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Design Workshops: A Collaboration Challenge that Leads to Innovation

Are you curious about design workshops? Either as a participant who wants to get more out of your collaboration or as a facilitator leading projects, design workshops can bring new direction to your process. The more we know about how they work, and work best, the more we can all benefit from their opportunities.

At Factor, we regularly conduct design workshops with our clients and partners as part of our iterative process. We find that these guided collaborative work sessions are great opportunities for active idea generation. As part of our commitment to building local community in UX, we also lead design workshops at schools and meetups. Each new teaching opportunity is a learning opportunity, and helps us make our workshops more productive for participants.

This past weekend I led a design workshop for ASIS&T’s University of Washington Chapter.  Participants came from the UW’s Information School, with a range of different academic focuses and backgrounds. Some had design experience, others were completely new to it. This kind of diversity usually makes for a lively workshop, and this was no exception.

We started with an interactive presentation an digital collaboration to introduce key topics and guide the activity. Directly afterwards, we began the workshop by dividing the room into 5 teams of 5 (roughly) and described our challenge:  Design an app for a “locavore” produce subscription service.  Although an app was the focus, the challenge was crafted to force participant teams to think about the service behind the app.

We use the Charrette format to frame our workshops (if you’re not familiar with Charrettes, the Nielsen Norman group offers a working definition.) Factor workshops use three strictly timeboxed sessions.

  1. Individual sketching, where participants are encouraged to sketch as many ideas as they can in five minutes. People work alone to bring as many personal ideas as possible forward to the next section.

  2. Consolidation,  teams have ten minutes to come together to try to combine and extend their ideas. They can de-duplicate and combine their ideas towards a cohesive whole.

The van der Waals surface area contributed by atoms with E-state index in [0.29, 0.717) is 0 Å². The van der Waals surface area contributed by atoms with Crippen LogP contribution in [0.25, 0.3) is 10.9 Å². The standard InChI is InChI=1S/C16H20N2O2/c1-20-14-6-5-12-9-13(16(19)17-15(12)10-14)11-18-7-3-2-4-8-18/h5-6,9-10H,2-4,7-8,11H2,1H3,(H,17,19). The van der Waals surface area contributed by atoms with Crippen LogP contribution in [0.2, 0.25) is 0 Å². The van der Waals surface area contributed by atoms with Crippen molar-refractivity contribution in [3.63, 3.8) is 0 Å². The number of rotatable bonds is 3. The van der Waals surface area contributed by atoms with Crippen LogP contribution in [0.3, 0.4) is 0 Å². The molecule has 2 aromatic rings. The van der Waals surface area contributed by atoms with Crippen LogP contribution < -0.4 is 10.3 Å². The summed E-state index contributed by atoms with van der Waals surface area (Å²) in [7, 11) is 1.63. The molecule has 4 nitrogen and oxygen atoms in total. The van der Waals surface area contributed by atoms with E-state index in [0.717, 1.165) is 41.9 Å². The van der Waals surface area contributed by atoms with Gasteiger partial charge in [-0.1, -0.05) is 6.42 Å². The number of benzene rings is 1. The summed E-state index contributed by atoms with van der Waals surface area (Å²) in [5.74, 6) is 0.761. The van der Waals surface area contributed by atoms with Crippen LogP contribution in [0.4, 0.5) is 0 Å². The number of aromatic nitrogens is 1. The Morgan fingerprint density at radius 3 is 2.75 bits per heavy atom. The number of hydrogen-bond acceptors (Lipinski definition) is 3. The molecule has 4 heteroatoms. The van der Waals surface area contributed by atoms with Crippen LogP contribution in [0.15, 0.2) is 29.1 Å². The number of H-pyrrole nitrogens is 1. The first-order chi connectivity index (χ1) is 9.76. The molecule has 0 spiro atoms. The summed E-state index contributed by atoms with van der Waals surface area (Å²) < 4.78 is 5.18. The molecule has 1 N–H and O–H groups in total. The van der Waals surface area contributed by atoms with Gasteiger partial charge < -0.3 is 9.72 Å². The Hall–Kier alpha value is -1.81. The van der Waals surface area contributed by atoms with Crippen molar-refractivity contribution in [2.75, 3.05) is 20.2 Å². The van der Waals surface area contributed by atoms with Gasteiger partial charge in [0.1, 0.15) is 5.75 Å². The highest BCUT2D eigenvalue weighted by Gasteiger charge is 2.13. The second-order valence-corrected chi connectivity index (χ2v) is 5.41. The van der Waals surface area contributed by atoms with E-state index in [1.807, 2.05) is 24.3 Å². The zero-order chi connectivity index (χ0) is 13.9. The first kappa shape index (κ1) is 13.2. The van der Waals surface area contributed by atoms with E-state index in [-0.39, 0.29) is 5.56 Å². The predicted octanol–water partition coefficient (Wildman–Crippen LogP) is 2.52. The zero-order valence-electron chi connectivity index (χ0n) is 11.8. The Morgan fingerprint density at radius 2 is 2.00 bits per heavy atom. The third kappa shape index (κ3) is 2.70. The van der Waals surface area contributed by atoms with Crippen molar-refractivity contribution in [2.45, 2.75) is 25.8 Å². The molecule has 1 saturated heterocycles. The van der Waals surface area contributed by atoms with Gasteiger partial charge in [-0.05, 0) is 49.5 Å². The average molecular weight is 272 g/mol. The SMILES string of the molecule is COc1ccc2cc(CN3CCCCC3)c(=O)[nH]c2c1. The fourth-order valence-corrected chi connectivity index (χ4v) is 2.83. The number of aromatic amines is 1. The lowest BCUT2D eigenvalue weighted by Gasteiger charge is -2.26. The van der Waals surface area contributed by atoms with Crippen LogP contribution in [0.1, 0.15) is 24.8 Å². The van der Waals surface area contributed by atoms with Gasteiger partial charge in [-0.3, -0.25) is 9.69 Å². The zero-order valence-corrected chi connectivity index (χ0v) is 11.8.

3. Pitch development, where teams spend ten minutes building a pitch for their concept.

At the end of the design sessions, each team has three minutes to pitch their concept to the rest of the room, and face questions from the group at large. EVERY participant from each team must take part in that team’s presentation. The amount of time needed can depend on the size of your main group and teams (as well as your schedule for the day.)

The ASIS&T UW workshop generated ideas and questions too rich and varied to enumerate here.  But as in the past, when we’ve given these workshops with similar challenges, the participants came up with ideas that had never occurred to me.  As I mentioned in my last post about teaching, there’s always room for innovation! Design workshops are a great way to demonstrate it in your projects.

I’ll be eager to see if any of the students in this workshop were inspired to pursue this idea as an opportunity for entrepreneurship.  I’d like to thank Anne Nguyen, Erika Deal, Rachel Price and all the other ASIS&T volunteers for hosting this workshop series. Most of all I’d like to thank all the participants for bringing all that creative energy and enthusiasm at 10:00 AM on a Saturday morning!

Have you participated in or led design workshops? I’d like to hear about your experiences. What workshop formats have worked for you and how have they led to actionable design solutions?  Let us know in the comments or share your thoughts with us at @factorfirm.

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